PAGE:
Once in a while an album comes along by a favorite musician that is like listening to him for the first time all over again.
One such album is Neil Young’s new Live at Massey Hall (Reprise/Wea), a captivating collection of 17 songs recorded by the great singer-songwriter at a solo concert in January 1971 but never before released.
"I'm gonna sing mostly new songs tonight," Toronto-born Young tells the hometown audience, "I've written so many new ones that I can't think of anything else to do with them other than sing 'em."
And sing 'em he does in his distinctive nasal tenor -- a 26 year old who already had blazed a white-hot trail through folk and rock and was on the verge of superstardom.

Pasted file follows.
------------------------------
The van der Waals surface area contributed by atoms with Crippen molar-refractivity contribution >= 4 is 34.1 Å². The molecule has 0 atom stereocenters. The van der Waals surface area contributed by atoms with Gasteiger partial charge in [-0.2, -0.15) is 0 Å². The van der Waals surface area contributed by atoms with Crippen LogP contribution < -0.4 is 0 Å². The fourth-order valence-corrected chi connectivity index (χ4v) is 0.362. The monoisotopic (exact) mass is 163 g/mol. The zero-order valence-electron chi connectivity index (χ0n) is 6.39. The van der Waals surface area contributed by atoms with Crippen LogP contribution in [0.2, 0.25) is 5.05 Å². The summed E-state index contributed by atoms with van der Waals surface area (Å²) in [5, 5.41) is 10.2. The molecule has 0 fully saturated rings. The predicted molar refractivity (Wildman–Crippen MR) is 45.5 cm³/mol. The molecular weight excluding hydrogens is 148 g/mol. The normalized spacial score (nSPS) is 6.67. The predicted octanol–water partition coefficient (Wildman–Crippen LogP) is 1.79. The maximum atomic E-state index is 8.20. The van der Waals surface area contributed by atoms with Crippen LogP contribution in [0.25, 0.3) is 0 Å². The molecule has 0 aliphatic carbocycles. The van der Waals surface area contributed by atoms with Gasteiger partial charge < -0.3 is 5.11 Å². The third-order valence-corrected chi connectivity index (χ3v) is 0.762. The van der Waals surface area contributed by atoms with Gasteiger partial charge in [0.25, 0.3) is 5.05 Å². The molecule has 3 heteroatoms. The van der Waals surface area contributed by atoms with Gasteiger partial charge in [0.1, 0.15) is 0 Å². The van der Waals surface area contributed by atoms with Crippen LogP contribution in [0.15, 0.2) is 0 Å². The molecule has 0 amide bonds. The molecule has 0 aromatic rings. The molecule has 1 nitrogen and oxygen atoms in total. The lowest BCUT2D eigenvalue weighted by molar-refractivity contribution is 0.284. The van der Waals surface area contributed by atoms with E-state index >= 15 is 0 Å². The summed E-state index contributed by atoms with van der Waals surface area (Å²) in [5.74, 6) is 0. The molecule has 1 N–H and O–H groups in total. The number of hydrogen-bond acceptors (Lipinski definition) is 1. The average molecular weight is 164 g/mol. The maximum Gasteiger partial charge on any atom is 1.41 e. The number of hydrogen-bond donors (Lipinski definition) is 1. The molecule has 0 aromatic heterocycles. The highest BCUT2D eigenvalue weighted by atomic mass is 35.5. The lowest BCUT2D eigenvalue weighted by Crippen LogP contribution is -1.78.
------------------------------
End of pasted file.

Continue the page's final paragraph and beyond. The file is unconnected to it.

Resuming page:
It isn't possible to name highlights from the album, a phenomenal high-resolution recording of a quality that would have been unthinkable back in the day.
There is not a weak song on Live at Massey Hall, but "Tell Me Why," "The Needle and The Damage Done," "Down By the River" and "Ohio" – as well as my all-time Young fave "Cowgirl in the Sand" -- stopped me dead in my tracks. I had to put down whatever I was doing and simply listen.
Young, of course, has remained determinedly true to his school – an outspoken critic of government deceit and advocate for environmentalism and small farmers then and now. What that we had a few more like him.
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An enhanced two-CD/DVD version of Live At Massey Hall also is available that includes film footage of the concert. Click here for more info.